A couple of weeks ago, my girlfriend and I roamed the shelves of Books-A-Million. (Yes, we actually had a date in a bookstore). All went well until I spotted some merchandise. But not just any merchandise. Much to my disappointment, I saw action figures and other items based upon an individual who—in my opinion—shouldn’t be celebrated.
My frustration must’ve been obvious. Eventually, my girlfriend asked me who the publicized woman was. The woman found in action figure form. And I responded, “She’s a very horrible person.” Out loud. With a touch of fury. And a whole lot of regret.
It’s a cry from my heart. A longing of my soul. I desperately desire to be found humble at the feet of Jesus.
I’ve been the one surrounded by people after preaching a sermon. I’ve been the one who gets a standing ovation. I’ve been the hesitant recipient of praise from people. And through it all, my heart cries, “Keep me humble, Lord.”
After all, “Pride goes before destruction, and a haughty spirit before a fall” (Prov. 16:18 ESV).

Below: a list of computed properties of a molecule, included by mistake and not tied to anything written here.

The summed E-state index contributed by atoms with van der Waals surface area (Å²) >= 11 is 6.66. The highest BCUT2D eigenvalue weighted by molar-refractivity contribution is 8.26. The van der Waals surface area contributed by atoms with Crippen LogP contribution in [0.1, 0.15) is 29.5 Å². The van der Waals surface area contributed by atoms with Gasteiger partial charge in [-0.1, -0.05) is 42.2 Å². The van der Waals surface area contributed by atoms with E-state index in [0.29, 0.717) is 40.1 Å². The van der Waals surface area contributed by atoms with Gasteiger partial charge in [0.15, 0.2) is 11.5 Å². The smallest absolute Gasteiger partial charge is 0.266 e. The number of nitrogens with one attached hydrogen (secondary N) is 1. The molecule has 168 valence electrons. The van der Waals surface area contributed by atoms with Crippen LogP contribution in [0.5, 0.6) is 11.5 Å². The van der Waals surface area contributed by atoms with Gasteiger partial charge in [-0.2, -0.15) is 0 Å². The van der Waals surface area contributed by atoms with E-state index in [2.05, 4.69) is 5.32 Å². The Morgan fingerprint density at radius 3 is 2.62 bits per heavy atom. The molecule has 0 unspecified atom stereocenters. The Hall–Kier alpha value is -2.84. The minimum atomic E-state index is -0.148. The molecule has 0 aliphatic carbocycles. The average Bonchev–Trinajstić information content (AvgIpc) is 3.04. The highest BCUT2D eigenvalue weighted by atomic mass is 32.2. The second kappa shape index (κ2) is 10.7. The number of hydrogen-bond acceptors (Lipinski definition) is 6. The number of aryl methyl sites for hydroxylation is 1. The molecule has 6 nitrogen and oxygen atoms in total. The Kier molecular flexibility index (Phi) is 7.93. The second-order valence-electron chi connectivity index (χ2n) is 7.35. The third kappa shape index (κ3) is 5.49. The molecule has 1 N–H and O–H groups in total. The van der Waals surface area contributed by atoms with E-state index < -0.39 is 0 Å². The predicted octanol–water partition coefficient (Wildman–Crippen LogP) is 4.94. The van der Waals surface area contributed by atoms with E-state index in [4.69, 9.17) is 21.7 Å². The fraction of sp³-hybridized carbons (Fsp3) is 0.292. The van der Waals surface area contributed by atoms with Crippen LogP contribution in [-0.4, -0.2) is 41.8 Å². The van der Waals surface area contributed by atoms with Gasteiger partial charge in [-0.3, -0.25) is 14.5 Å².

I deleted Instagram. One of the most popular social networks in the world. A photo sharing platform used by one billion people. And I’m no longer one of them.
Why? Not because it’s bad. I’m not discouraging people from using it. Instead, there’s something about Instagram that causes me to stumble. Let me explain.
Jogging is one of my favorite pastimes. Headphones on ears. Music higher than it should be. And something to track my mileage. Now, like most things, there’s an app for that. Samsung Health is my go-to.
But it’s difficult to use an app for the amount of distance I run. Anywhere between three to seven miles. And since I’m on the road for at least thirty minutes at a time, it’s inconvenient. Why? Because I’m unlocking my phone to view my current pace, distance, and time while simultaneously running.
Until last Monday. That’s when I turned on my Fitbit Surge for the first time in over a year.